Goldman Sachs says insurer suffering 'buyer's remorse'

By Jessica M. Karmasek | Oct 24, 2011

NEW YORK (Legal Newsline) - Attorneys for Goldman Sachs Group Inc. last week filed a motion to dismiss a lawsuit by Allstate Insurance Co. over residential mortgage-backed securities the bank issued.

The insurer filed its complaint against Goldman Sachs in New York State Supreme Court on Aug. 15. The bank filed its motion to dismiss the suit in the court on Friday.

According to the bank, Allstate filed the lawsuit and seven others like it against various issuers and underwriters of residential mortgage-backed securities, asserting fraud and negligence claims arising from its "substantial" investments.

"Despite its financial sophistication and expertise (including in the housing market, where it is a leading insurer), Allstate now suffers from buyer's remorse and has sued the counterparties with which it traded at arm's length, claiming in separate actions that each of the eight sellers of RMBS misled it as to characteristics of the securities," Goldman Sachs wrote in its 25-page motion.

Allstate's complaint alleged that the certificates it had purchased received investment-grade ratings by independent rating agencies.

However, it argued that the securities were even riskier than described because of alleged "deficiencies" in disclosures.

Goldman Sachs, in response, argues that the insurer's complaint fails to allege facts about the five residential mortgage-backed securities at issue and instead relies on allegations about the industry and offerings having "nothing to do" with the case.

The court, the bank says, should dismiss Allstate's complaint for six reasons.

First, it says its claims are time-barred under the Illinois Securities Law's three-year statute of limitations.

Second, Allstate has not pleaded an actionable misstatement or omission, the bank says.

"Allstate ignores the specific disclosures in the offering documents that underscored that many of the loans underlying the certificates were issued pursuant to alternative -- and inherently risky -- loan programs under which originators issued loans with limited, or no, verification of information provided by borrowers," Goldman Sachs wrote.

"Allstate relies instead on hindsight pleading by trying to bootstrap loan delinquency rates and ratings downgrades long after the offerings into a misstatement in the 2006 offering documents describing loans originated even earlier."

Third, Goldman Sachs says the insurer was required to plead reasonable reliance and it has not done so.

"Allstate is a paradigmatic sophisticated investor with almost $8 billion invested in RMBS, and it had full access to the information, including loan-level data, necessary to make its own investment decisions," the bank noted.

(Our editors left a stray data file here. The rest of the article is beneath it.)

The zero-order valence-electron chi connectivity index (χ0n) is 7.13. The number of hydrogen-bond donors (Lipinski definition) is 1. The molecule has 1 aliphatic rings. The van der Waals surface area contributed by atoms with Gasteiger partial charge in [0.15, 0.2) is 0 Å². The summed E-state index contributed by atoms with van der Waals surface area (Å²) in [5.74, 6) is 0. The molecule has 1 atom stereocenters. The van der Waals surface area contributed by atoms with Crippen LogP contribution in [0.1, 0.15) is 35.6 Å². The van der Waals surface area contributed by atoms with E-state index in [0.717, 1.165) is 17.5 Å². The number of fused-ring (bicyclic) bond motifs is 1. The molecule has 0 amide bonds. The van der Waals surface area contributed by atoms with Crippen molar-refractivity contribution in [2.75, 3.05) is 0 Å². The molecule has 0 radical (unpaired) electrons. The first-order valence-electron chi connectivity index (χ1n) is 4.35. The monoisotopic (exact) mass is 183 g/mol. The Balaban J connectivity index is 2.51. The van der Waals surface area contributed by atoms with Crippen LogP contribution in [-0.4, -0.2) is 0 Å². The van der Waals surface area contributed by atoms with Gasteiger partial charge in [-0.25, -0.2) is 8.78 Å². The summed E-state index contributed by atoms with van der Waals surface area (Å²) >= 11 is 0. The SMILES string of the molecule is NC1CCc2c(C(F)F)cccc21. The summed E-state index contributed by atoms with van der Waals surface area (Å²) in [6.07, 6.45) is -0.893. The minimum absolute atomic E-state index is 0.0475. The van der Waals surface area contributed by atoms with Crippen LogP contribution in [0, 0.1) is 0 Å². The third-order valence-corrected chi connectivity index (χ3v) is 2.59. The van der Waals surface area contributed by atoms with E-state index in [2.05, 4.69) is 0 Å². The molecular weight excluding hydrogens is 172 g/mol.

Fourth, certain allegations by Allstate that the bank "must have known" of some inaccuracy in the offering materials in 2006 because its investment ultimately did not perform as well as it had hoped amount to speculation, Goldman Sachs says.

Such "hindsight pleading" is insufficient, the bank says.

It says Allstate also has failed to plead loss causation.

Nowhere in its complaint does it allege how the bank's "misstatements" and "omissions" caused Allstate's investment losses, Goldman Sachs says.

"Indeed, Allstate has publicly attributed the poor performance of its RMBS portfolio not to anything defendants did or said, but to the overriding market factors that swept away countless investments in their tide, stating that its alleged losses were largely caused by 'macroeconomic conditions and credit market deterioration, including the impact of real estate valuations,'" the bank wrote.

Finally, the bank says Allstate hasn't stated a claim for negligent misrepresentation because it has pleaded neither a special relationship of trust and confidence nor special expertise on the part of the bank.

"Allstate is a sophisticated investor that engaged in arm's length transactions with defendants, who expressly informed Allstate that it should seek the advice of an outside investment adviser if it could not assess the certificates on its own," Goldman Sachs wrote.

In addition to Goldman Sachs, Allstate has sued JPMorgan Chase & Co., Credit Suisse Group AG, Bank of America Corp.'s Merrill Lynch unit, Citigroup Inc. and Deutsche Bank AG over the residential mortgage-backed securities.

From Legal Newsline: Reach Jessica Karmasek by email at

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